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Many questioned Steven Gerrard's ability to become a top-class manager but his performances so far suggest that he could go on to win more trophies in a suit and tie than he ever did while wearing the synonymous red kit of Liverpool FC.
Some eyebrows were raised when Gerrardx, with no managerial experience to his name, was afforded the job as Rangers boss in 2018 but it turned out to be a fantastic choice for the Scottish Premiership side. In just 3-years at the clubs, Gerrard guided Rangers to a league title in which his team didn't lose a single match and was duly awarded the SFWA, PFA and the SPFL Manager of the Year award, not to mention the LMA Special Achievement Award.
Following that successful spell in Scotland, it was hardly surprising to hear Gerrard being linked with a move back to England and the Premier League. Eventually, Aston Villa tempted Gerrard to make the move away from Rangers and even then, many doubted his ability to make the step up to the Premier League. While it is still early days in Gerrard's reign as Villa boss, the signs have all been positive so far and the Villa faithful are very happy with the direction the former Liverpool player is moving the club.
Formation: 4-3-3 (The Christmas Tree Formation)
During his time at Rangers, Gerrard's preferred formation was a 4-3-3 which he used for 70% of his 193 games in charge of the club but he set it more like the old Christmas Tree formation with the two advanced wingers pushed inside more making for extra space for the full-backs to run into.
The Christmas Tree formation was made famous by Terry Venables and Christian Gross during their time at Tottenham Hotspur but soon became redundant. The simple fact is, this was a formation ahead of its time when teams didn't play with one man up front and pretty much all top-flight English sides went with a 4-4-2 using traditional wingers to cross the ball into their strikers.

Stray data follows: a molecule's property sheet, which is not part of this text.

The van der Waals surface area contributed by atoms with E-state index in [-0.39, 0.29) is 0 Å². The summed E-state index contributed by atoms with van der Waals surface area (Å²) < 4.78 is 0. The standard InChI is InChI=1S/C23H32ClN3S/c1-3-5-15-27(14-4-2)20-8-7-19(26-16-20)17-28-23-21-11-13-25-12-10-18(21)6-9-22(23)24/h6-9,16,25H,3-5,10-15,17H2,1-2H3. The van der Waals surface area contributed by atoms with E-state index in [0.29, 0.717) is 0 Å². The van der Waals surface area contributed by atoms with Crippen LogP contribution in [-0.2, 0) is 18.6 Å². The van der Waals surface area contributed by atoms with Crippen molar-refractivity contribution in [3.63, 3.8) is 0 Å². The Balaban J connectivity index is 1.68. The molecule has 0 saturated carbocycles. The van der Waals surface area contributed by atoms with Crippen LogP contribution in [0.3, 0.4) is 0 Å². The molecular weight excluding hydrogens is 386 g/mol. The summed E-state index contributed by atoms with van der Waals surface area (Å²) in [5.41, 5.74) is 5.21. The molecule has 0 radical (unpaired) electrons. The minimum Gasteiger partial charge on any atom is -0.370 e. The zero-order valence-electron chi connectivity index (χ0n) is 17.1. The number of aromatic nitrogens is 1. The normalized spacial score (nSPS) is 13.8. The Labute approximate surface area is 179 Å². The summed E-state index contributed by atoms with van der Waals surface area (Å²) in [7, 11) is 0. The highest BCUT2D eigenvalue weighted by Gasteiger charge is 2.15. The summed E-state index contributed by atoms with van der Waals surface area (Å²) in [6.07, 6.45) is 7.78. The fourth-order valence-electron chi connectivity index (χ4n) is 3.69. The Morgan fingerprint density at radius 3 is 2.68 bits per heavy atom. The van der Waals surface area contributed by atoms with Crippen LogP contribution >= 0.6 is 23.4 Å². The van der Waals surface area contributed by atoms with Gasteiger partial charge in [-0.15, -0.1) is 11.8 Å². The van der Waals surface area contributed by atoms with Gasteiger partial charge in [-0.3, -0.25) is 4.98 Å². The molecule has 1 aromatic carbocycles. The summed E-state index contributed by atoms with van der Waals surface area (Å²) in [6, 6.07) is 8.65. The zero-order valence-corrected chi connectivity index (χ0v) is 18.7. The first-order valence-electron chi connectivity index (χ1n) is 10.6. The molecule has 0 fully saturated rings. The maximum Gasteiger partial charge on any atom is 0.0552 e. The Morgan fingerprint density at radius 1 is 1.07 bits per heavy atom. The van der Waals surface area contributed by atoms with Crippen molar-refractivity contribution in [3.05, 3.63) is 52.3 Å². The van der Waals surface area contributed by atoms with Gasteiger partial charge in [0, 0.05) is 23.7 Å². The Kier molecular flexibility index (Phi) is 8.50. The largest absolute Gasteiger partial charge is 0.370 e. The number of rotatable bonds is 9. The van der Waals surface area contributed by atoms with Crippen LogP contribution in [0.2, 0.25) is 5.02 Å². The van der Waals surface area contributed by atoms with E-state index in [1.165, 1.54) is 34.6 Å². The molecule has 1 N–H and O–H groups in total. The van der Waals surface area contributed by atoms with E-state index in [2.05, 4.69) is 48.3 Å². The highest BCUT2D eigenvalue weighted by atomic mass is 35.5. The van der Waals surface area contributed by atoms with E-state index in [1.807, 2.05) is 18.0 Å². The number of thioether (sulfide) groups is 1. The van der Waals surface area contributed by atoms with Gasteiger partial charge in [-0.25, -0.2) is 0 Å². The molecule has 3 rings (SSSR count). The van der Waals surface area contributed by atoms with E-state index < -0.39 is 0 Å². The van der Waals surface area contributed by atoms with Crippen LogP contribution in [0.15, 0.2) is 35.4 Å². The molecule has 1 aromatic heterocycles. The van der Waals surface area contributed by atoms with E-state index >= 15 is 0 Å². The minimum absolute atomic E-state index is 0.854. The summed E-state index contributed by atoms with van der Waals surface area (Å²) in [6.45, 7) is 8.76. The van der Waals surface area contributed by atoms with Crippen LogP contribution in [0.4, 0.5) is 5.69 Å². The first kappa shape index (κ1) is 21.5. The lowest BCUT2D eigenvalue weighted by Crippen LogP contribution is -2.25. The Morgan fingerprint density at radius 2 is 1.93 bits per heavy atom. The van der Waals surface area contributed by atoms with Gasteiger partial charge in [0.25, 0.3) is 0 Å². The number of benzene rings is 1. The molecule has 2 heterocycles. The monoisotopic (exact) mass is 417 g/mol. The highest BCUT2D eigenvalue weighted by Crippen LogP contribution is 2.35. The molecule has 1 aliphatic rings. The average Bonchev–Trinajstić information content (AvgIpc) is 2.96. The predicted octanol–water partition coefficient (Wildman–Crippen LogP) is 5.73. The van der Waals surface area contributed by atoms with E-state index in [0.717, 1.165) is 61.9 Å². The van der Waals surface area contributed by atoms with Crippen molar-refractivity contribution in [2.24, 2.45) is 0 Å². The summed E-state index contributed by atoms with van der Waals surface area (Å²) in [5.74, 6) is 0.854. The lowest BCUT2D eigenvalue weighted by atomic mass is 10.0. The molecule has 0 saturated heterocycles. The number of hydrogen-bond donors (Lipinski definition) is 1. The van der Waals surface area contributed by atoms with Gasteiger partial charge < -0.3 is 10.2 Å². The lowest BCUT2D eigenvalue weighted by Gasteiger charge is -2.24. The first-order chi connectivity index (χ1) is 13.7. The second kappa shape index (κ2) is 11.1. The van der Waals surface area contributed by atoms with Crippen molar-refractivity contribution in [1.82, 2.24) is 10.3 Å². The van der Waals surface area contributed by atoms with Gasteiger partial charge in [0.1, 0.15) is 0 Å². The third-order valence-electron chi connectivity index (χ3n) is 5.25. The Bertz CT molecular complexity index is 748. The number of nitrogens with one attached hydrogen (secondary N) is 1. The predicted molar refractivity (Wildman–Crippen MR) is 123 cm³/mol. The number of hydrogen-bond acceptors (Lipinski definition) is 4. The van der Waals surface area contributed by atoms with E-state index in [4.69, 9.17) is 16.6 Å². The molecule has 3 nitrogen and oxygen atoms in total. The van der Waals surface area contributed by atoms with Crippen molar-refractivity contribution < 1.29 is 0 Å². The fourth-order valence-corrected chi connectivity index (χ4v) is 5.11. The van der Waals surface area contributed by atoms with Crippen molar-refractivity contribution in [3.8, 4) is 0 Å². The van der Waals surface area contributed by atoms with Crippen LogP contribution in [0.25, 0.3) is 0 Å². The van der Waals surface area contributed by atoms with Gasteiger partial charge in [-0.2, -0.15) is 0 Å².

Gerrard liked his Ranger's full-backs to provide all the width for his side and encourage the wide players to move infield to help support and link up with the lone striker. Some may argue that this ‘gung-ho' style of football works fine in Scotland when you are managing one of the Old Firm sides but in the Premier League, you will have to pay more respect to counterattacks.
However, Gerrard bases his philosophy on possession and expects his players to work as hard going forward as they do during defensive phases. When attacking, his rangers side would leave the two centre-backs around the halfway line and the two more defensive-minded central midfielders just ahead of them offering an option to pick up the ball and play it forward but rarely likely to get very near the penalty area themselves.
The full-backs, Barisic and Tavernier provided the width and saw a lot of the ball, while the likes of Kamara, Hagi and Arfield were able to get in and around the lone striker Morelos as Rangers attacked in numbers. These players made runs off Morelos confusing defences and allowing Morelos to find that extra yard in the box before a pass or cross was delivered.
While Gerrard's Rangers side preferred to play a possession-based game, the former Liverpool player wasn't against playing more directly when the occasion arose and it is this flexibility that modern managers need, especially in the Premier League, as it doesn't take long for an opponent to work you out (unless like Man City and Liverpool, your style has been perfected and you have the best players in the division).